“Hun Sen did not have to adopt ‘divide and rule’ tactics; the opposition did that itself,” noted David Roberts in his 2001 book “Political Transition in Cambodia.”

“Going by election results, had Rainsy and Ranariddh united, they would have achieved a majority of votes and the outcome would have been quite different.”

It was a boon to Mr. Hun Sen’s grip on power that cemented his rule for the next 15 years, with opponents to his rule standing little chance of victory.

“The problem with the democratic opposition is that, until recently, we were weak and divided,” Mr. Rainsy said in an interview this week. “It was not because Hun Sen was strong, but because his challengers were weak.”

“The key point is that there were too many parties running as political parties,” said Nhiek Bun Chhay, a former military general who led Prince Ranariddh’s Funcinpec forces in the July 1997 factional fighting.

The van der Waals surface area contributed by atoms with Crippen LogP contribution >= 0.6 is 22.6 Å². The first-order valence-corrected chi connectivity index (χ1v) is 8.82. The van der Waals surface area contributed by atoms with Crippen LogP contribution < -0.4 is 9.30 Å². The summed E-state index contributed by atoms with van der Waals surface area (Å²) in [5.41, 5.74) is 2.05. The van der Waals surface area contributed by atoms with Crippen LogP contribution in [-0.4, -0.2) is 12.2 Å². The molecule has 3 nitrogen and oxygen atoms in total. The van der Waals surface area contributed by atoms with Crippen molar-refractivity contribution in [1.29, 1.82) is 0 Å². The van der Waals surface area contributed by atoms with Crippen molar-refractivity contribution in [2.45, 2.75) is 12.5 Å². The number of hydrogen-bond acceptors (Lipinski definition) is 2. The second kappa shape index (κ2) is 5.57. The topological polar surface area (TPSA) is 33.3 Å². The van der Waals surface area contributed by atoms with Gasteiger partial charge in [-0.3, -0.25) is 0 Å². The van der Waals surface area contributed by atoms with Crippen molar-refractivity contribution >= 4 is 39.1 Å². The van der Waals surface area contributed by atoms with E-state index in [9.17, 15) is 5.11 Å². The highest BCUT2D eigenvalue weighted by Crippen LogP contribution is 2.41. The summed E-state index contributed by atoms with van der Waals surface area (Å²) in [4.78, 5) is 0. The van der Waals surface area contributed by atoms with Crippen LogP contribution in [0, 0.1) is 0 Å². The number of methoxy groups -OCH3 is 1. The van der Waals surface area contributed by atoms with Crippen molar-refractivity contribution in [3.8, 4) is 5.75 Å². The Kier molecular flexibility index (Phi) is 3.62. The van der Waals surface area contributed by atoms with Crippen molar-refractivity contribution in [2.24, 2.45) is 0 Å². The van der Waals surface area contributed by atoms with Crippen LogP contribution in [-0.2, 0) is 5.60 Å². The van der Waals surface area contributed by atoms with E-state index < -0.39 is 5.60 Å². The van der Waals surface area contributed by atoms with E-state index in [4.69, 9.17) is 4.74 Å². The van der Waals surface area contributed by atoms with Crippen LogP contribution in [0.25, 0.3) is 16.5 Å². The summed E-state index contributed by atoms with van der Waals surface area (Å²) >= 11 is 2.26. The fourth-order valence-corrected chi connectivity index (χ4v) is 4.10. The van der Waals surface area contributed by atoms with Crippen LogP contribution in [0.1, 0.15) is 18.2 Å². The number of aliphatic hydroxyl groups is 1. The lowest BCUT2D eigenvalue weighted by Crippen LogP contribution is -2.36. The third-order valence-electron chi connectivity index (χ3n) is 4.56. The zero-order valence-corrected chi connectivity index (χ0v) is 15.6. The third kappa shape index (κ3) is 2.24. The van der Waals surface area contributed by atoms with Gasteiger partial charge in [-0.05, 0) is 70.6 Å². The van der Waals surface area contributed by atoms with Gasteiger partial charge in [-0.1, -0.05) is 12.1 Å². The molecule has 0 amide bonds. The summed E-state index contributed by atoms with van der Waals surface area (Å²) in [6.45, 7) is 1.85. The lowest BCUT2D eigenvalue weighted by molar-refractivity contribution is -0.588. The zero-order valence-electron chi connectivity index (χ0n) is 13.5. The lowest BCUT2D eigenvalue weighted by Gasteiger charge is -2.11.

“Those democratic parties did not unite together, resulting in their number of votes declining and being split,” said Mr. Bun Chhay, who is today a high-ranking adviser to Mr. Hun Sen’s CPP government.

“Meanwhile, the CPP had a strong foundation and never split, and that is why Prime Minister Hun Sen…won a majority of seats at almost every election.”

Indeed, with Funcinpec crumbling due to its continuing coalition partnership with the CPP, and fighting between Mr. Rainsy’s party and other opposition parties crippling their campaigns, Mr. Hun Sen won 90 of the 123 seats in parliament in the July 2008 election.

With almost no serious challenge to his power, and Prince Ranariddh and Mr. Rainsy being scared into exile in France for extended periods during the 2000s, Mr. Hun Sen took on a new aura of unassailability.